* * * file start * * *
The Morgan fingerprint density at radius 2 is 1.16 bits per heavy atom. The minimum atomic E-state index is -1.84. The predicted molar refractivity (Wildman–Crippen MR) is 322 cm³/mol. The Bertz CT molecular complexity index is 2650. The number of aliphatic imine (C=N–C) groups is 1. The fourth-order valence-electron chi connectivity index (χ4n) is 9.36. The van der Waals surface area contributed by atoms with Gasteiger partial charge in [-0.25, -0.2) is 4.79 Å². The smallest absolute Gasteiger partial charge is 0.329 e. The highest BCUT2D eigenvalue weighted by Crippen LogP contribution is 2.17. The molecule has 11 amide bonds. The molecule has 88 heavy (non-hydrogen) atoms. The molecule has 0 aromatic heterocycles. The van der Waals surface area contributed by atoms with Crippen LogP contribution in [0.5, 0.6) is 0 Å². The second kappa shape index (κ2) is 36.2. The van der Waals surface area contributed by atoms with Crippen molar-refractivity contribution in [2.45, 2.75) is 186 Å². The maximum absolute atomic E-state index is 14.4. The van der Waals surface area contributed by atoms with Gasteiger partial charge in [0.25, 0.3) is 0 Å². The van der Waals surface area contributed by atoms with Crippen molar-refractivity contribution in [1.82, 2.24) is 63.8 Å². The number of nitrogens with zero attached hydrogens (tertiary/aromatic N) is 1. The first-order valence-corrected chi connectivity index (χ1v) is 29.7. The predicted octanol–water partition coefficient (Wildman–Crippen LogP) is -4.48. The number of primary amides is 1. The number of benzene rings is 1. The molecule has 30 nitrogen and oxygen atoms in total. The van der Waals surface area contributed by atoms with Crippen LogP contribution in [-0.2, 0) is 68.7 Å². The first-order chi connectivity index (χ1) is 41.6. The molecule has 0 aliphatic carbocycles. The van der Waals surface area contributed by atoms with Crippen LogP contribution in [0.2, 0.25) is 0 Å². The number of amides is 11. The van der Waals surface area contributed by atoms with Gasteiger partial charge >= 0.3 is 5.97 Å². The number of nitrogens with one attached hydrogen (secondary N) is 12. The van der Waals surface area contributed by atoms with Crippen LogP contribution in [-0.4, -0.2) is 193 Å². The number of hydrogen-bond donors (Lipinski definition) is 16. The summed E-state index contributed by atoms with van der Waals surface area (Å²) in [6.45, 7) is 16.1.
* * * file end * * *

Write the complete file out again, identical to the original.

The Morgan fingerprint density at radius 2 is 1.16 bits per heavy atom. The minimum atomic E-state index is -1.84. The predicted molar refractivity (Wildman–Crippen MR) is 322 cm³/mol. The Bertz CT molecular complexity index is 2650. The number of aliphatic imine (C=N–C) groups is 1. The fourth-order valence-electron chi connectivity index (χ4n) is 9.36. The van der Waals surface area contributed by atoms with Gasteiger partial charge in [-0.25, -0.2) is 4.79 Å². The smallest absolute Gasteiger partial charge is 0.329 e. The highest BCUT2D eigenvalue weighted by Crippen LogP contribution is 2.17. The molecule has 11 amide bonds. The molecule has 88 heavy (non-hydrogen) atoms. The molecule has 0 aromatic heterocycles. The van der Waals surface area contributed by atoms with Crippen LogP contribution in [0.5, 0.6) is 0 Å². The second kappa shape index (κ2) is 36.2. The van der Waals surface area contributed by atoms with Crippen molar-refractivity contribution in [2.45, 2.75) is 186 Å². The maximum absolute atomic E-state index is 14.4. The van der Waals surface area contributed by atoms with Gasteiger partial charge in [0.25, 0.3) is 0 Å². The van der Waals surface area contributed by atoms with Crippen molar-refractivity contribution in [1.82, 2.24) is 63.8 Å². The number of nitrogens with zero attached hydrogens (tertiary/aromatic N) is 1. The first-order valence-corrected chi connectivity index (χ1v) is 29.7. The predicted octanol–water partition coefficient (Wildman–Crippen LogP) is -4.48. The number of primary amides is 1. The number of benzene rings is 1. The molecule has 30 nitrogen and oxygen atoms in total. The van der Waals surface area contributed by atoms with Crippen LogP contribution in [-0.2, 0) is 68.7 Å². The first-order chi connectivity index (χ1) is 41.6. The molecule has 0 aliphatic carbocycles. The van der Waals surface area contributed by atoms with Crippen LogP contribution in [0.2, 0.25) is 0 Å². The number of amides is 11. The van der Waals surface area contributed by atoms with Gasteiger partial charge >= 0.3 is 5.97 Å². The number of nitrogens with one attached hydrogen (secondary N) is 12. The van der Waals surface area contributed by atoms with Crippen LogP contribution in [-0.4, -0.2) is 193 Å². The number of hydrogen-bond donors (Lipinski definition) is 16. The summed E-state index contributed by atoms with van der Waals surface area (Å²) in [6.45, 7) is 16.1.